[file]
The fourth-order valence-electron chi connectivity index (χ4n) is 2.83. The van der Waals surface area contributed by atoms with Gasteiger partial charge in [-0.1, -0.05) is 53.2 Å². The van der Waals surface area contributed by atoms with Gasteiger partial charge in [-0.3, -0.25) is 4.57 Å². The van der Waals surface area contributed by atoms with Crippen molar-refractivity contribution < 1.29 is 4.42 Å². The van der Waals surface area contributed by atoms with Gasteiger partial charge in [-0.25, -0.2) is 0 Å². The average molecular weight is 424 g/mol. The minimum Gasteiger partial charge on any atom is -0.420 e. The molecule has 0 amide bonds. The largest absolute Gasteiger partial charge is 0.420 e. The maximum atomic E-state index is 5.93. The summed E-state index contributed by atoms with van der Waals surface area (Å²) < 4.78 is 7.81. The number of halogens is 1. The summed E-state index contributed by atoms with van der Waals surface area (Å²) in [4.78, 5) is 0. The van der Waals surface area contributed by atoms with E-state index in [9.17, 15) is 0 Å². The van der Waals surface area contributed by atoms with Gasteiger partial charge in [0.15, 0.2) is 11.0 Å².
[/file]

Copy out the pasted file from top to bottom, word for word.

The fourth-order valence-electron chi connectivity index (χ4n) is 2.83. The van der Waals surface area contributed by atoms with Gasteiger partial charge in [-0.1, -0.05) is 53.2 Å². The van der Waals surface area contributed by atoms with Gasteiger partial charge in [-0.3, -0.25) is 4.57 Å². The van der Waals surface area contributed by atoms with Crippen molar-refractivity contribution < 1.29 is 4.42 Å². The van der Waals surface area contributed by atoms with Gasteiger partial charge in [-0.25, -0.2) is 0 Å². The average molecular weight is 424 g/mol. The minimum Gasteiger partial charge on any atom is -0.420 e. The molecule has 0 amide bonds. The largest absolute Gasteiger partial charge is 0.420 e. The maximum atomic E-state index is 5.93. The summed E-state index contributed by atoms with van der Waals surface area (Å²) < 4.78 is 7.81. The number of halogens is 1. The summed E-state index contributed by atoms with van der Waals surface area (Å²) in [4.78, 5) is 0. The van der Waals surface area contributed by atoms with E-state index in [9.17, 15) is 0 Å². The van der Waals surface area contributed by atoms with Gasteiger partial charge in [0.15, 0.2) is 11.0 Å².